In the realm connecting anti-establishment subversion with Pop appropriation, how much meaning, one wonders, remains to be wrung out? In our visually overwhelmed landscape and against a recent history of appropriated art and depersonalized imagery, the evidence of Exit points to street art as becoming an increasingly fangless idiom. How is Brainwash’s giant Elvis wielding a toy Kalashnikov any more or less potent than a stenciled rat, or, for that matter, another Andre the Giant demanding us to “OBEY?” Aren’t they all just so much high-contrast noise? The kneejerk response to this question won’t be about efficacy, it will be about context: Mr. Brainwash is a derivative hack who steals his imagery and ideas from more original artists like Banksy. But, in terms of recycled, depersonalized imagery, after Duchamp and Warhol, who’s keeping score anymore? And, if the discussion is about art and not drug patents, we should be more concerned with locating emotion or effecting change than holding court about who gets our collective blessing to spray paint bridges.
*A quick caveat: to the degree that interventionist street art can be expressive and/or subversive, Banksy appears to be a genius limited only by his tactics and media. Banksy’s work has always seemed a bit more complex than other stencilers and sprayers, but the graphics, anonymity, and jokiness get in the way. Hearing him in Exit, even through a voice filter, he comes across as so centered and reasonable that one can’t help but give his art the benefit of the doubt. If Mr. Brainwash’s mouth is what poisons his already inert work, Banksy’s character enriches his, leaving one to wish he would give up the shtick and put more of himself into his work. Exit Through the Gift Shop moves a little in that direction, perhaps signaling that he might be ready to let his inner William Blake run free.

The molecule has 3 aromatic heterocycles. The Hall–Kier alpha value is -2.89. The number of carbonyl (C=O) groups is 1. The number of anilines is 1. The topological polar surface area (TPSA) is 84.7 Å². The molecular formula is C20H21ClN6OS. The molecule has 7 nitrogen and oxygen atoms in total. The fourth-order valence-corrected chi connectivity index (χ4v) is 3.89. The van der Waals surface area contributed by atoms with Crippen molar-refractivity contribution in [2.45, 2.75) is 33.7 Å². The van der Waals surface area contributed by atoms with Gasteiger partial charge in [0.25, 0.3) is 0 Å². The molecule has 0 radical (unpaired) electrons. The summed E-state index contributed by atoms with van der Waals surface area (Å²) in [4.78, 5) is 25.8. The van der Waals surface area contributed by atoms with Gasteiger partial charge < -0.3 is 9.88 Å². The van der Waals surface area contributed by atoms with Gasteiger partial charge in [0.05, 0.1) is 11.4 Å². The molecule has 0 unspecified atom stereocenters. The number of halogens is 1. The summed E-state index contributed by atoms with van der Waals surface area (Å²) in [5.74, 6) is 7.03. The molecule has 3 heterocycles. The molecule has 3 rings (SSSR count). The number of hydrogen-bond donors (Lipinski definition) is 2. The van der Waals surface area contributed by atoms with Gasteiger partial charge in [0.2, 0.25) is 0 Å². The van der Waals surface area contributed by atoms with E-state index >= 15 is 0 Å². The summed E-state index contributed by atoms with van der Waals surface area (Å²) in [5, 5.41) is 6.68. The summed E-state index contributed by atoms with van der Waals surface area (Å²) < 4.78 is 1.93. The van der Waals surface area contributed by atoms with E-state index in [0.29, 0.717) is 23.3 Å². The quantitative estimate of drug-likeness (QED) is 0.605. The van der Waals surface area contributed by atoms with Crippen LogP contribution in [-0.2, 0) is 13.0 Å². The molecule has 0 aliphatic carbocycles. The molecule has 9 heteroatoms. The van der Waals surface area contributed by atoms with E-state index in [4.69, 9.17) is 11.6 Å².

Street artists like Banksy, Invader, and Neckface are prefigured by Situationists like René Viénet and Guy Debord who saw interventionism as a purely political act meant to confront and subvert the stultifying, commercialized metropolis. This was in the late 1960s in France, when the stakes were high and the avant-garde in Europe was healthy. Since then, those strategies have become an open source playbook for anyone, from advertisers to narcissistic urchins to legitimate artists, to use as a guide for colonizing one’s consciousness. And by the looks of the 2011 cityscape, they all have.
From the onramp to the Williamsburg Bridge, N-E-C-K-F-A-C-E can be read clearly on one of its supports. To the right, the airbrushed-smooth face of Owen Wilson smiles from a Clear Channel billboard. Both are white noise, neither subversive nor seductive. And the horizon bears thousands more advertisements and spray painted tags, amounting to a punch/counterpunch, cold war-type stalemate that will be broken only by art that is warmer than what it is trying to destabilize. This is the irony we face in 2011: that a win for either Waste Land or Exit at a self-aggrandizing, hyper-commercialized awards show will represent a greater victory for the challengers of the society of spectacle than all the drowsy-eyed cartoon characters and spray painted tags adorning the world’s bridges and overpasses.